If you have any opinion whatsoever on the subject of schizophrenia,
then this book is to be strongly recommended. Written by a schizophrenic,
I hesitate to use the phrase 'recovered schizophrenic', the book
is a powerful and moving contribution to the debate over arguably
the most important psychiatric condition in existence. Like no
other mental health issue, the diagnoses of schizophrenia has
for decades now been subject to fierce and controversial debate.
Modrow's work is part of precisely such a debate.
The book divides into three sections, the first providing a short
succinct introduction to the position that Modrow takes in the
debate. He has been through the psychiatric process and speaks,
therefore, from the inside, perhaps unsurprisingly coming down
against the dominant model now operative within psychiatric practice,
the 'medical model'. Modrow operates from within the broad region
of opinion that locates the root of schizophrenia within a schizophrenogenic
environment. This approach is combined with a model derived in
part from Bateson's account
of the communicative 'double bind' as a causal factor within the
pathological processes of schizophrenia. The main difficulty with
the first section of the book is its brevity, which means that
a positive account of schizophrenia is less present that it could
or should have been. This criticism is not particular to Modrow,
however, but is a feature of the debate, whose terms are set,
for the most part, by the psychiatrists and the 'medical models'
The second section of the book is a personal account of Modrow's
own history, a case history if you like, given from early childhood
to his psychotic breakdown. As it happens I read this section
last, and the strength of Modrow's work is in the willingness
he shows within this personal account to be brutally honest. At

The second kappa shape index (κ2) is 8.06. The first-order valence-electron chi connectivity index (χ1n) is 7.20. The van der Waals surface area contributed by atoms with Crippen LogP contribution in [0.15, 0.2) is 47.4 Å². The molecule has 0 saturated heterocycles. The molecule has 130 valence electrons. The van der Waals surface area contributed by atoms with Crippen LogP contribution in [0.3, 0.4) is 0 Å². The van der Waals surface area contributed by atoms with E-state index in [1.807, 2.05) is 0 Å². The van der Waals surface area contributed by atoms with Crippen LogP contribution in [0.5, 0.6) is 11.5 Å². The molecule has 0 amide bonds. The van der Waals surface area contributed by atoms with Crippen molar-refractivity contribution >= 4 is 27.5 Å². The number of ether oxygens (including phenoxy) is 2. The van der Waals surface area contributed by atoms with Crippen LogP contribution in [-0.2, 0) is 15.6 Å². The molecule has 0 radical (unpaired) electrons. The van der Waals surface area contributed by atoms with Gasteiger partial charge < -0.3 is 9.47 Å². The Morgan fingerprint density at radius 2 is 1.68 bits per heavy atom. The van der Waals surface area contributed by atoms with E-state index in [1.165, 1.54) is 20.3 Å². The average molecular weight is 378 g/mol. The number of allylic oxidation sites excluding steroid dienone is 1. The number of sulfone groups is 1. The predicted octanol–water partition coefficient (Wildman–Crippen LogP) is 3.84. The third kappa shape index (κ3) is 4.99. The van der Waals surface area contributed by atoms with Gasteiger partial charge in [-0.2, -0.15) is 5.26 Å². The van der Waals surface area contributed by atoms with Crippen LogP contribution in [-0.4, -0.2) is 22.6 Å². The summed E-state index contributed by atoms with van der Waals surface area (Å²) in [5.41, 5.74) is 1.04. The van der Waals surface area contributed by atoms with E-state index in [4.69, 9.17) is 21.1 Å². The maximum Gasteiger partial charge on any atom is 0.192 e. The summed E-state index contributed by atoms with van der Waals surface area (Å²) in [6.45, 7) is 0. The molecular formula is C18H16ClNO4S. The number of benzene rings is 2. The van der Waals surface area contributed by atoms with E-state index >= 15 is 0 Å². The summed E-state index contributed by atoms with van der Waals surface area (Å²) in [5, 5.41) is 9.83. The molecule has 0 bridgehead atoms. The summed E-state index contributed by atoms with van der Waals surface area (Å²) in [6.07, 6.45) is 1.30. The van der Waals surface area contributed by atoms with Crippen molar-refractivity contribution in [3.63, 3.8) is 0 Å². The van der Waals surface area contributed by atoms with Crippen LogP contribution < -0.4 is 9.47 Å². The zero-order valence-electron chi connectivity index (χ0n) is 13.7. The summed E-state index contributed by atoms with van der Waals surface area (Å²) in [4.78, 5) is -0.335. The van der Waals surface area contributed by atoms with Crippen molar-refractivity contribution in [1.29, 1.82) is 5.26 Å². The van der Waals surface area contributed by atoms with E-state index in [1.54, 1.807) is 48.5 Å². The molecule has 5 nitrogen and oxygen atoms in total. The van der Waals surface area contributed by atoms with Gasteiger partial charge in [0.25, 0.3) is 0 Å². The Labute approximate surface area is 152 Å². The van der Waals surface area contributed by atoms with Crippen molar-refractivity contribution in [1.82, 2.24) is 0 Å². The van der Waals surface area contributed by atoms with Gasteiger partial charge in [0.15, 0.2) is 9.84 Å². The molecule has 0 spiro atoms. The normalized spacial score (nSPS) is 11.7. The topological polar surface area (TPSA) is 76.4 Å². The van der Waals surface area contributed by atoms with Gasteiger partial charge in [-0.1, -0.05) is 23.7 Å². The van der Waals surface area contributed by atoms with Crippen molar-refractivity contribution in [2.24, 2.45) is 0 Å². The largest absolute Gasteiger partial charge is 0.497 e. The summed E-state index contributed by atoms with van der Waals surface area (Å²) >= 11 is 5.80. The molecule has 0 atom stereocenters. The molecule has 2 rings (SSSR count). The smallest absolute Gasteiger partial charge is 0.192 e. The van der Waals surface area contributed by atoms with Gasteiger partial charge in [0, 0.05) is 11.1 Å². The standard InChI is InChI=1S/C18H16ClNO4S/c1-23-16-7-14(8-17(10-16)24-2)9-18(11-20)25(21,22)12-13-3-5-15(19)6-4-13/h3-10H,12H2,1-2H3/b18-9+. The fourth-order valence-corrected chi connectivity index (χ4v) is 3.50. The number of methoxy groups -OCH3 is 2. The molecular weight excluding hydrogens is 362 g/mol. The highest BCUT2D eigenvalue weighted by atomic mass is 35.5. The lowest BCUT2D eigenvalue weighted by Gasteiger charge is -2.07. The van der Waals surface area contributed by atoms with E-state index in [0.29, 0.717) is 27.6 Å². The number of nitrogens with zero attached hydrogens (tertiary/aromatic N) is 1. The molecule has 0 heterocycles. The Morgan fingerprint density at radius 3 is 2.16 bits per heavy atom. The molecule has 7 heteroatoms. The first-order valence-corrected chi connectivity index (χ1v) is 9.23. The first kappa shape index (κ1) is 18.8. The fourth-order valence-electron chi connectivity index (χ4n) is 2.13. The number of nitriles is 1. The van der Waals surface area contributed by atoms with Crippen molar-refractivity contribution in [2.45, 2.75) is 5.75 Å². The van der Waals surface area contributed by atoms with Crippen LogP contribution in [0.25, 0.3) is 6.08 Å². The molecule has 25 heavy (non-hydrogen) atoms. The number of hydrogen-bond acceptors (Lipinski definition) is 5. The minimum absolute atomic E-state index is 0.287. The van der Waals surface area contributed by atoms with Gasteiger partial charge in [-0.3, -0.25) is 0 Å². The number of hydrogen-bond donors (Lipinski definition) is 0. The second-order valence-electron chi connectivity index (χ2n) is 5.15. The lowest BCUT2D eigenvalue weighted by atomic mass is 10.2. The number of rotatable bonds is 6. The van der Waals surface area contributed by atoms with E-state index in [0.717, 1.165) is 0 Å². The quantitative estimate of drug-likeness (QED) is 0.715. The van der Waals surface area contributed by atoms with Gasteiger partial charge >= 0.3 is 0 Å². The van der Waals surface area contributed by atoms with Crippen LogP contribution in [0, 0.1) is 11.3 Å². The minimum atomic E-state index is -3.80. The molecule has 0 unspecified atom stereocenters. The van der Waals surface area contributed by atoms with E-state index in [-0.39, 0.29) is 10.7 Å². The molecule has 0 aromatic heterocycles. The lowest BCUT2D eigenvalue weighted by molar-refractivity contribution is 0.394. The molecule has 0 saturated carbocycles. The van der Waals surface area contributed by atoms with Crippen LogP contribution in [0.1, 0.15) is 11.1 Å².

times the account seems confused, even contradictory, and inconsistencies
appear in the same way in which inconsistencies appear whenever
someone tells you their life history. These glitches and the odd
veering off onto tangents display a lot of Modrow, perhaps more
than he intended. At times the voice within these passages was
clearly akin to the voice of a schizophrenic. This was both reassuring
and moving but also troubling. A schizophrenic, one 'identified'
as schizophrenic, is always going to be faced with the situation
whereby their words lose their power because of their diagnoses.
To thus, as Modrow does, clearly self-identify with the term pushes
his account into dangerous but necessary territory. The lingering
worry, perhaps, is whether the obsessive thought patterns of religiosity,
through which Modrow entered his psychosis, are now being structurally
reproduced with the new focus on 'psychiatry'. It is all too easy
to see how the psychiatrist and the schizophrenic can enter incommensurable
paradigms of argument such that the communication vital to any
doctor-patient relationship is lost. Modrow's book, in this sense,
is trapped within this communicative disaster that is the debate
Despite such difficulties the book is a valuable contribution
to the debate and its third section provides a clear and strong
reason for the book to be read widely. The third section consists
of a 'technical survey' of the medical model, operating over its
fifty pages as a review of the literature. Its' strength is a
clear, precise and for the most part dispassionate account of
the various theories and research work, presented in a roughly
chronological manner. The ease with which Modrow moves across
the huge field of research material speaks of long hours in the
books and the benefit to anyone reading is in the way Modrow cuts
a path through such a vast literature enabling others to at least
begin exploring the details of the debate. The strength of Modrow's
book for the debate lies in his having cleared a path through
the forest, enabling us to begin to see the development of the
current practice and relocate ourselves historically and socially.
In my own mind Modrow provides more than reasonable doubt as to
the medical model and given the increasing importance that the
diagnoses of schizophrenia has within the judicial system, such
reasonable doubt has widespread consequences.
Psychiatrists hate the way in which their practice is threatened
with the charge of oppression and violence. Ignoring such charges
as operating within a social agenda that is irrelevant to a scientific
analysis may be justified when such scientific analysis is physical
but medicine increasingly has to face the social issue of 'health'.
In the struggle to become healthy the issue of schizophrenia must
be resolved. If the anti-psychiatrists are correct then we are
living with a practice abhorrent to all but the most heartless
utilitarians. If the medical model is capable of sustaining itself
it, as a rational scientific model should be, then it is beholden
on psychiatrists to deal with the social implications of that
model and that means finding answers to the questions raised by
schizophrenics such as John Modrow.
University Of Sussex (PhD researcher, Philosophy)
Note that this book is now back in print in its third edition.